Fighting for human rights with banks, not tanks: New bill angers Russia
Canada shouldn’t put too much stock into Russia’s angry statements over a new bill that would enable sanctions on foreigners who violate international human rights, according to an American financier who supports the measures.
Bill S-226, also known as the Sergei Magnitsky Law, is named after the Moscow lawyer who died in a Russian prison after he accused the Kremlin of stealing $230 million from a foreign investment fund.
The legislation would allow Canada to forbid business dealings with any foreigners — not just Russians — who break internationally agreed upon human rights rules.
The bill passed with unanimous support in the House of Commons on Wednesday night.
But Russia has called the legislation a direct attack on its foreign affairs and suggested that Canada would not impose sanctions on the U.S. for “for capital punishment, legalizing tortures, unlawful detentions in Guantanamo Bay and CIA secret prisons in Europe.”
“While keeping a blind eye on real human rights violations in the U.S. and Canada, Russophobes target Russia in S-226 because of hatred and bias,” the Russian embassy in Canada said in a statement on Tuesday.
Financier Bill Browder once hired Magnitsky to investigate his investment fund and has fought for justice ever since his death in 2009. He has since testified before a Parliamentary committee and U.S Congress in support of the measures.
“This is one of our biggest pieces of leverage in the West,” Browder told CTV’s Power Play on Wednesday. “We don’t have to go to war with Russia with tanks. We can use banks.”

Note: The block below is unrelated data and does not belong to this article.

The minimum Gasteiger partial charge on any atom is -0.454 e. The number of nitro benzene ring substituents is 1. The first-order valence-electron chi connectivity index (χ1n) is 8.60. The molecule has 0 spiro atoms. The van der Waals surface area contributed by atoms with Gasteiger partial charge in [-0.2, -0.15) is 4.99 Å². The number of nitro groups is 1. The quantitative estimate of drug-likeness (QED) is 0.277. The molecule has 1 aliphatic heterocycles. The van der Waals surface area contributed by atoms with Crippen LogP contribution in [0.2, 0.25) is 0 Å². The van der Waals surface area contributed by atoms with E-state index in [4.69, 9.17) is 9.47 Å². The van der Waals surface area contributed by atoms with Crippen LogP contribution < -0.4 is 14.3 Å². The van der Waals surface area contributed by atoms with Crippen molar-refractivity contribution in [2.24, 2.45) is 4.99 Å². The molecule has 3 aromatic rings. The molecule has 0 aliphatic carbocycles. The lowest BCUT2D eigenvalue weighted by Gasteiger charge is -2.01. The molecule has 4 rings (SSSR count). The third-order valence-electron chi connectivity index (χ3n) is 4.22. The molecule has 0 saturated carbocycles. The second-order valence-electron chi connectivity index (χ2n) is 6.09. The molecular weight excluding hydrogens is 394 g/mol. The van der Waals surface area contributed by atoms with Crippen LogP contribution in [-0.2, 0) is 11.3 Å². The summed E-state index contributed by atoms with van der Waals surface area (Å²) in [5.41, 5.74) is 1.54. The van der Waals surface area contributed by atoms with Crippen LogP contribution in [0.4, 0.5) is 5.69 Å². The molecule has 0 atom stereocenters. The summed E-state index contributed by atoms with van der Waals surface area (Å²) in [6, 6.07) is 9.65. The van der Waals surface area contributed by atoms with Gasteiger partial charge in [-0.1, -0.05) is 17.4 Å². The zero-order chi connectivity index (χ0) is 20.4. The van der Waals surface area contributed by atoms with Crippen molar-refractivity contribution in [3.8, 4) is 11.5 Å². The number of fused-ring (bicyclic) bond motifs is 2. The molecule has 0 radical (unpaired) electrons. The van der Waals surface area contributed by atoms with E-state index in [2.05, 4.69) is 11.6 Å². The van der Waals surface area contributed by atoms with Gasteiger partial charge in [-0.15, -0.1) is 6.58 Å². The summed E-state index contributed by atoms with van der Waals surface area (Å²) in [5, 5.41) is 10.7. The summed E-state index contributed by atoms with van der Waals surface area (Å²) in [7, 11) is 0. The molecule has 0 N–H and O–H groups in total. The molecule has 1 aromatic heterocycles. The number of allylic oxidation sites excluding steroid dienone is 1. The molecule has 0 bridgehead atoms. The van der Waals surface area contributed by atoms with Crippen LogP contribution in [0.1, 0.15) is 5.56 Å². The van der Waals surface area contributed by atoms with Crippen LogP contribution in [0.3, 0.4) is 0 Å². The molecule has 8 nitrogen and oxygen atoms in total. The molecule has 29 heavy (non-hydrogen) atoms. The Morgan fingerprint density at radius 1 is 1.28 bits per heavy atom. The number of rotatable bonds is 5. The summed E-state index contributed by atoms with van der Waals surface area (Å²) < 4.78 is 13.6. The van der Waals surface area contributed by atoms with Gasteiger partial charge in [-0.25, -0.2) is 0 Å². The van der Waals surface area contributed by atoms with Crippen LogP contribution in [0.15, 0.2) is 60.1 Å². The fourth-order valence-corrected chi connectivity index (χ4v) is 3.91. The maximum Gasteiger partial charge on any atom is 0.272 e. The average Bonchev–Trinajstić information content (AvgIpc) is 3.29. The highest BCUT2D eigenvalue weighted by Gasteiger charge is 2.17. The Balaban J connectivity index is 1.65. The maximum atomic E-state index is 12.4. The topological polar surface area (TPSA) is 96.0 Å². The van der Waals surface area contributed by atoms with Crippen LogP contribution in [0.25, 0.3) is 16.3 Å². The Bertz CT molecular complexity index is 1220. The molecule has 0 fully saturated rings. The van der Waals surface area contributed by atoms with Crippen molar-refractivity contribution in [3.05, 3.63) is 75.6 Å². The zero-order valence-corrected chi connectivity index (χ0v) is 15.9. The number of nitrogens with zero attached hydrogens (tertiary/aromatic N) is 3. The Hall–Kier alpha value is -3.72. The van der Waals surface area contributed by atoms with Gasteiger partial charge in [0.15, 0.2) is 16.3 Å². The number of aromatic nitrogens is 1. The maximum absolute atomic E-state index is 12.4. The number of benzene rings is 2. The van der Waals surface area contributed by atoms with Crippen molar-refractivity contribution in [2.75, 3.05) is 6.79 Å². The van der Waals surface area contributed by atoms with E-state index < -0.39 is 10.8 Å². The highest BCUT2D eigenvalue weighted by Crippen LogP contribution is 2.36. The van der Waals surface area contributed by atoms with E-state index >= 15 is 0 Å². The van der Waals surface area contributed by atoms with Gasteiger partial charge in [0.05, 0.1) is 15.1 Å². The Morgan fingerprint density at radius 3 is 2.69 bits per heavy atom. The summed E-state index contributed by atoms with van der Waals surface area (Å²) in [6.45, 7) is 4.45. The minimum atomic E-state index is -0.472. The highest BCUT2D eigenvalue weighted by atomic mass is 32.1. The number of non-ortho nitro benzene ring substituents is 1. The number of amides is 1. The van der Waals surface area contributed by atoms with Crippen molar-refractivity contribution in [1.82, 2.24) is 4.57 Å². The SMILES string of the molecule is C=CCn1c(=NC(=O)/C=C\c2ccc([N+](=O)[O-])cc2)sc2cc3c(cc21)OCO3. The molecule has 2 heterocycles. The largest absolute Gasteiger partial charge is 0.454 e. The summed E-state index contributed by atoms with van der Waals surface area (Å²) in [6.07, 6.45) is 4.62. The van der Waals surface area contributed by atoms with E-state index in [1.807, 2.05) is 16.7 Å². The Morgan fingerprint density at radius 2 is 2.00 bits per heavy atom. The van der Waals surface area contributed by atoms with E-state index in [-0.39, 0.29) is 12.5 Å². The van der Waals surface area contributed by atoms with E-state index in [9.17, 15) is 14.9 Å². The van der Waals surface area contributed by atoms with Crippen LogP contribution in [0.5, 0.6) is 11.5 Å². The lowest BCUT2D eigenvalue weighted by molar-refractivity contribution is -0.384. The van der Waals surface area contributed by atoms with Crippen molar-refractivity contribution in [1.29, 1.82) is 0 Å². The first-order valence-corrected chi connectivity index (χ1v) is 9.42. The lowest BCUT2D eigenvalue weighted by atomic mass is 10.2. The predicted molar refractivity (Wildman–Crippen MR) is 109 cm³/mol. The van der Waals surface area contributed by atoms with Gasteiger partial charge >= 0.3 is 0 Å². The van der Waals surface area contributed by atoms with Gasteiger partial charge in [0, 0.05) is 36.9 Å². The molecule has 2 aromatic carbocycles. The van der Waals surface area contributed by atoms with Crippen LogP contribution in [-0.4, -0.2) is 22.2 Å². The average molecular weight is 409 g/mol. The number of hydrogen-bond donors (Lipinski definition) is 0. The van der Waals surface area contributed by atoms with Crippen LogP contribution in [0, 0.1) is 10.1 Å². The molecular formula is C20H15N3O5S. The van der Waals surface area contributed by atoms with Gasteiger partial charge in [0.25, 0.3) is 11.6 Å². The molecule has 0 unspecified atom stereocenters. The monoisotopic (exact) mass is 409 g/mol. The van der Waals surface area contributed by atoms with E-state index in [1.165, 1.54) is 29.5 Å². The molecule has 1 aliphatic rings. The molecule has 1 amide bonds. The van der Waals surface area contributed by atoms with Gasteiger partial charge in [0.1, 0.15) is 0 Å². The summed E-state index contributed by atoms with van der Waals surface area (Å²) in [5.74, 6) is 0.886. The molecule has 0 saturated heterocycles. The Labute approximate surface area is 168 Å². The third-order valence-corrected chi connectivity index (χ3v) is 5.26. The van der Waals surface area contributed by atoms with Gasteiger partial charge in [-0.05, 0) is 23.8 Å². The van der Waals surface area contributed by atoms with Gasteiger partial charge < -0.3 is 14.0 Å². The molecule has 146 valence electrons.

The U.S. passed a similar law in 2012 under the Obama administration. Russia reacting by scrapping its adoption program with the U.S., a move that angered human rights groups in both countries.
For Russia-Canada relations, such repercussions are already off the table. In 2014, Russia banned adoptions to all countries that recognize same-sex marriage.
Browder says that Putin takes Magnitsky-inspired laws “personally” because it could affect his own foreign holdings.
“Putin hates this because Putin is a kleptocrat — he’s a criminal. He’s stolen lots of money, all the people around him have stolen lots of money, and they’re all potentially subject to the Magnitsky Act,” he said.
“All the money that they’ve stolen that they keep in the West could eventually be seized and frozen. And that terrifies him.”
Browder is part of a team looking to uncover where the $230 million of stolen tax money that Magnitsky exposed went. He says that “millions” in “dirty money” is in Canada, but would not confirm exactly how much because he is involved with law enforcement.
“We’ve traced some of that money to Canada and we’re now actively engaged with law enforcement in Canada to prosecute and seize that money from the people who have stolen it,” he said.
“What I can say is it’s significant and it’s real, and that’s just one particular situation.”
The bill is hardly the first blow to Canada-Russia relations; Canada has already joined other Western nations by sanctioning Russia. Foreign Affairs Minister Chrystia Freeland has been a harsh critic of Putin, and the Kremlin has imposed a travel ban on her.
As for Russia’s threats of response, Browder says they usually follow a pattern.
“The way that the Russians operate is they huff and they puff, and then they carry on with business. I wouldn’t be too concerned with this sort of non-specific threat,” he said.